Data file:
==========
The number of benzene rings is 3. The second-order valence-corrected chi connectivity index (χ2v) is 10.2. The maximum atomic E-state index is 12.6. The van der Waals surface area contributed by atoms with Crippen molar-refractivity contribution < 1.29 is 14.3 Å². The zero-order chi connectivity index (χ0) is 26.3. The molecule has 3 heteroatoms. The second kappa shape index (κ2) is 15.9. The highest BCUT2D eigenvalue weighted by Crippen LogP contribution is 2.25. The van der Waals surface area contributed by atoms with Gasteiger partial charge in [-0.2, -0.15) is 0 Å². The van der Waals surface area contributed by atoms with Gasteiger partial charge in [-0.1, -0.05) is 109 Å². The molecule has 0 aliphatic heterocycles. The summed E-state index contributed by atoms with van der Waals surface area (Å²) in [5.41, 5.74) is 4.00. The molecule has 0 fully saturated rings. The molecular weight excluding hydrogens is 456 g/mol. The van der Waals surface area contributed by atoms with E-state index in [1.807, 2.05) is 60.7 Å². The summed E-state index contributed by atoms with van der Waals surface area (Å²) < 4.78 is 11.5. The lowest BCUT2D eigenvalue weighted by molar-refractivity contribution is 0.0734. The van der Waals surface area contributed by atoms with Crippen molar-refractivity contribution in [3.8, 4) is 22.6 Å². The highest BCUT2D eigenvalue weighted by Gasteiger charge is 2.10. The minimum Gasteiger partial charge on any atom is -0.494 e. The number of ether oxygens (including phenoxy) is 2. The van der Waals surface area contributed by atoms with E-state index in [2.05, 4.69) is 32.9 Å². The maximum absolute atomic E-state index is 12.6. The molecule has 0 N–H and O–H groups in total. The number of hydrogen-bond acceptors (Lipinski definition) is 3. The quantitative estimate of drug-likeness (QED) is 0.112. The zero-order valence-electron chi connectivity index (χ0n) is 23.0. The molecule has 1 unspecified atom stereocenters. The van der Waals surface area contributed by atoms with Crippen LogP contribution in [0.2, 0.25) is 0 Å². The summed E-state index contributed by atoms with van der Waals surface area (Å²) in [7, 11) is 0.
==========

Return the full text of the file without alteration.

The number of benzene rings is 3. The second-order valence-corrected chi connectivity index (χ2v) is 10.2. The maximum atomic E-state index is 12.6. The van der Waals surface area contributed by atoms with Crippen molar-refractivity contribution < 1.29 is 14.3 Å². The zero-order chi connectivity index (χ0) is 26.3. The molecule has 3 heteroatoms. The second kappa shape index (κ2) is 15.9. The highest BCUT2D eigenvalue weighted by Crippen LogP contribution is 2.25. The van der Waals surface area contributed by atoms with Gasteiger partial charge in [-0.2, -0.15) is 0 Å². The van der Waals surface area contributed by atoms with Gasteiger partial charge in [-0.1, -0.05) is 109 Å². The molecule has 0 aliphatic heterocycles. The summed E-state index contributed by atoms with van der Waals surface area (Å²) in [5.41, 5.74) is 4.00. The molecule has 0 fully saturated rings. The molecular weight excluding hydrogens is 456 g/mol. The van der Waals surface area contributed by atoms with E-state index in [1.807, 2.05) is 60.7 Å². The summed E-state index contributed by atoms with van der Waals surface area (Å²) < 4.78 is 11.5. The lowest BCUT2D eigenvalue weighted by molar-refractivity contribution is 0.0734. The van der Waals surface area contributed by atoms with Crippen molar-refractivity contribution in [3.8, 4) is 22.6 Å². The highest BCUT2D eigenvalue weighted by Gasteiger charge is 2.10. The minimum Gasteiger partial charge on any atom is -0.494 e. The number of ether oxygens (including phenoxy) is 2. The van der Waals surface area contributed by atoms with E-state index in [2.05, 4.69) is 32.9 Å². The maximum absolute atomic E-state index is 12.6. The molecule has 0 N–H and O–H groups in total. The number of hydrogen-bond acceptors (Lipinski definition) is 3. The quantitative estimate of drug-likeness (QED) is 0.112. The zero-order valence-electron chi connectivity index (χ0n) is 23.0. The molecule has 1 unspecified atom stereocenters. The van der Waals surface area contributed by atoms with Crippen LogP contribution in [0.2, 0.25) is 0 Å². The summed E-state index contributed by atoms with van der Waals surface area (Å²) in [7, 11) is 0.